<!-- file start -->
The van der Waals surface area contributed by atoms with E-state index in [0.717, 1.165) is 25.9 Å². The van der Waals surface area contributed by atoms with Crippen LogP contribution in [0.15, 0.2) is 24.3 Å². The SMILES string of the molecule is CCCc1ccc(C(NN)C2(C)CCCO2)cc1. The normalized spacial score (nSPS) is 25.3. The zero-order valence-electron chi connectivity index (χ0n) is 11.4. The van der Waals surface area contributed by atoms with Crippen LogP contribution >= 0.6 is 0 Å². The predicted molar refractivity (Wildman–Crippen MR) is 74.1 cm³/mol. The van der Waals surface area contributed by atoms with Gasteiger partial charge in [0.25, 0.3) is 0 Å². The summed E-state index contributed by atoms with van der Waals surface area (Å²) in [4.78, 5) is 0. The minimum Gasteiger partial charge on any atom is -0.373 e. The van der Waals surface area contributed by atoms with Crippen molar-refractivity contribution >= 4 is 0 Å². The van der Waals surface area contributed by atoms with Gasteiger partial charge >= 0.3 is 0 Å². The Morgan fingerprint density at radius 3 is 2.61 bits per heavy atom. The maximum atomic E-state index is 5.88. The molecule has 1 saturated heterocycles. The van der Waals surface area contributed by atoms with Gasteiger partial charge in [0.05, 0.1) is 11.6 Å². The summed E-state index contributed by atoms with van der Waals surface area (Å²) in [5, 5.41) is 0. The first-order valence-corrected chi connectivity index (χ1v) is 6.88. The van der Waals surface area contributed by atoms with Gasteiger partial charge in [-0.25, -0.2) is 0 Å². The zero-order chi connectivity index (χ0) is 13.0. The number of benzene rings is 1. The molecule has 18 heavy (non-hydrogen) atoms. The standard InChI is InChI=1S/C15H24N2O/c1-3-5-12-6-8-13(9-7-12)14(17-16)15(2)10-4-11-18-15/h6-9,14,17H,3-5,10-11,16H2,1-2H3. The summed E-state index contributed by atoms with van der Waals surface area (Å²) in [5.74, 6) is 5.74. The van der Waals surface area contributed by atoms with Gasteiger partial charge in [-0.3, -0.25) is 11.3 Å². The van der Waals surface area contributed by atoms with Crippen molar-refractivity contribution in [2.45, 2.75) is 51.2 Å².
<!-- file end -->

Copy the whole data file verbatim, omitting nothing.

The van der Waals surface area contributed by atoms with E-state index in [0.717, 1.165) is 25.9 Å². The van der Waals surface area contributed by atoms with Crippen LogP contribution in [0.15, 0.2) is 24.3 Å². The SMILES string of the molecule is CCCc1ccc(C(NN)C2(C)CCCO2)cc1. The normalized spacial score (nSPS) is 25.3. The zero-order valence-electron chi connectivity index (χ0n) is 11.4. The van der Waals surface area contributed by atoms with Crippen LogP contribution >= 0.6 is 0 Å². The predicted molar refractivity (Wildman–Crippen MR) is 74.1 cm³/mol. The van der Waals surface area contributed by atoms with Gasteiger partial charge in [0.25, 0.3) is 0 Å². The summed E-state index contributed by atoms with van der Waals surface area (Å²) in [4.78, 5) is 0. The minimum Gasteiger partial charge on any atom is -0.373 e. The van der Waals surface area contributed by atoms with Crippen molar-refractivity contribution >= 4 is 0 Å². The van der Waals surface area contributed by atoms with Gasteiger partial charge >= 0.3 is 0 Å². The Morgan fingerprint density at radius 3 is 2.61 bits per heavy atom. The maximum atomic E-state index is 5.88. The molecule has 1 saturated heterocycles. The van der Waals surface area contributed by atoms with Gasteiger partial charge in [0.05, 0.1) is 11.6 Å². The summed E-state index contributed by atoms with van der Waals surface area (Å²) in [5, 5.41) is 0. The first-order valence-corrected chi connectivity index (χ1v) is 6.88. The van der Waals surface area contributed by atoms with Gasteiger partial charge in [-0.25, -0.2) is 0 Å². The zero-order chi connectivity index (χ0) is 13.0. The number of benzene rings is 1. The molecule has 18 heavy (non-hydrogen) atoms. The standard InChI is InChI=1S/C15H24N2O/c1-3-5-12-6-8-13(9-7-12)14(17-16)15(2)10-4-11-18-15/h6-9,14,17H,3-5,10-11,16H2,1-2H3. The summed E-state index contributed by atoms with van der Waals surface area (Å²) in [5.74, 6) is 5.74. The van der Waals surface area contributed by atoms with Gasteiger partial charge in [-0.3, -0.25) is 11.3 Å². The van der Waals surface area contributed by atoms with Crippen molar-refractivity contribution in [2.45, 2.75) is 51.2 Å².